Creating Transformation Through the Body
We all know that coaching is moving towards becoming less head-centric and more body-inclusive – but what does that actually look like and how do we implement our increasing somatic awareness?
In this discussion, Katie unveils coaching’s biggest fallacy and shares some of the tools she uses to transcend the old paradigm.
The art of presencing
Many people in the helping professions, including coaches, suffer from exhaustion at some point in their careers. Why is this and how can it be avoided?
Katie suggests that in order to keep our energy levels healthy, we have to stop excluding ourselves from the coaching relationship. There is a common perception that all of the coaches’ attention must be on the client, but this cuts us off from ourselves, meaning that we are expending energy without simultaneously refuelling.
“Presencing” – the ability to be connected to yourself in the present context – allows you to be with change whilst being with yourself, enabling your full participation. When we add in the client, we practice what Katie refers to as the “loop of awareness”. This allows you to continue presencing yourself while at the same time being deeply present with your client.
Part of the value in this is that you get to continue to expand and develop your own awareness and experience while serving your client, so that your coaching comes from an overflow of your own aliveness, not a depleting of it. This state is a source of abundance.
Creating the magic
Whatever context we’re in there’s always some kind of structure. When we’re relating, this translates into a mutual awareness of how that relating happens; the parameters of it, the guidelines, the norms of that type of relationship.
In coaching we may have some structural norms that don’t serve aliveness, for example, “It’s all about the client”, “Don’t say anything about yourself” etc. These lead to the shutting down of your connection to Self, meaning that a valuable source of information is not available to you.
Most importantly, the magic that is possible in a coaching session comes from collaboration; the coach gives their attention and simultaneously requests the client’s – the mix of that attention is what sparks the magic.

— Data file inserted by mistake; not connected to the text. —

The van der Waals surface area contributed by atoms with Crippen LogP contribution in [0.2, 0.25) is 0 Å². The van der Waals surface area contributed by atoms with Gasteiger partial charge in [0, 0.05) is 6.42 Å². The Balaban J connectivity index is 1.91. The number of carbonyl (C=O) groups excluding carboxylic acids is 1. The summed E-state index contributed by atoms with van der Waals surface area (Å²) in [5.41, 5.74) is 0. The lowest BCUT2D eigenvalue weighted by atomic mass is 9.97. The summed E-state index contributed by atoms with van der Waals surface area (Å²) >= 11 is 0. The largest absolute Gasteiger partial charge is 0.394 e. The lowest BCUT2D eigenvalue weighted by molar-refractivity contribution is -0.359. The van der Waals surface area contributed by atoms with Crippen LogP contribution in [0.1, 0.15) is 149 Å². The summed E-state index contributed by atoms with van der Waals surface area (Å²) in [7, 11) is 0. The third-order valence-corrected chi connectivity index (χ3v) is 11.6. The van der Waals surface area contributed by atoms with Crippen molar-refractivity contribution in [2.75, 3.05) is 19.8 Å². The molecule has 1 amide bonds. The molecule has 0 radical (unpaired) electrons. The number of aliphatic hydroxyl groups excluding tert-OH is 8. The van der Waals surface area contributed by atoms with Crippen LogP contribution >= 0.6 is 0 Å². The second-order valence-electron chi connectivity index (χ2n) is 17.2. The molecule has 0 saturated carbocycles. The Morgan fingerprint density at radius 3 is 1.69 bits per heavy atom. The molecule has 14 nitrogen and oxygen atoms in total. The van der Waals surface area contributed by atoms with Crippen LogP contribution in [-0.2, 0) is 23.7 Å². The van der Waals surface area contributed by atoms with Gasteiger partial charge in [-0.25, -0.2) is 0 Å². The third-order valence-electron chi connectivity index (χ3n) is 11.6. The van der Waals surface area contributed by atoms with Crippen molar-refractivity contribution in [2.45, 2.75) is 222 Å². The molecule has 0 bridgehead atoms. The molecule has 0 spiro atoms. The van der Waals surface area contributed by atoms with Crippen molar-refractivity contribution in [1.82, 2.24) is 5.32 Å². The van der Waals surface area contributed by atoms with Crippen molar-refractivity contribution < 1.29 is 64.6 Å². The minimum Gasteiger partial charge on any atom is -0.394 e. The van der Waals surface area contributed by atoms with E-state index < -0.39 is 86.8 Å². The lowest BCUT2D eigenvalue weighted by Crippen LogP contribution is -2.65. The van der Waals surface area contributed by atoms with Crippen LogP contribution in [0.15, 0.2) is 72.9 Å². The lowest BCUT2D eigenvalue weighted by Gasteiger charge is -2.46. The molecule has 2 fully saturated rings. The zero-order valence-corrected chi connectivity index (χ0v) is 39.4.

In the loop of awareness, the space includes both you and the client; together you create what is starting to become known as a “we-space”. The joy of resonating, of connecting leaves you feeling more vital than when you started, meaning that you are in fact being of service to everyone (including yourself). This is radically different from the old model of being of service at the expense of yourself.
From head-centric to body-inclusive
For a long time now, our culture has over-valued the intellect. To evolve to the next level in our coaching ability, we need to transcend this limiting focus.
In her work with clients, Katie uses techniques that allow insight to happen very quickly because they’re rooted in the body (which doesn’t hold anything superfluous); if it’s present in the body it’s still present for you. We can, for example, teach clients to “bodify” their experience – to express through the body what they feel, which usually leads to a breakthrough within minutes.
The signals from a clients’ body (Katie calls them “flags”) can act as clues that something is ready to be explored – being open to perceiving these is a big step in moving away from head-centric coaching.
The 4 main types of flags are:
- Breathing (I might notice I’ve stopped breathing and then notice the client has too and ask what just happened)
- Movement (the client touches or moves a body part)
- Verbal (clearing of throat or repetition)
- Postural (the way the client holds themselves or changes posture)
The quickest way to change your mind is to change your body, so when working with a client we can use the flags as a kind of portal to help them in creating a new way of engaging with the relevant issue.
Another tool Katie uses to be less head-centric is her presence-connect-play model: check in and see what’s going on in the moment; connect to other; playfully explore what arises. This allows us to follow our natural inclination and activates our creativity.
Referenced in discussion:
The drama triangle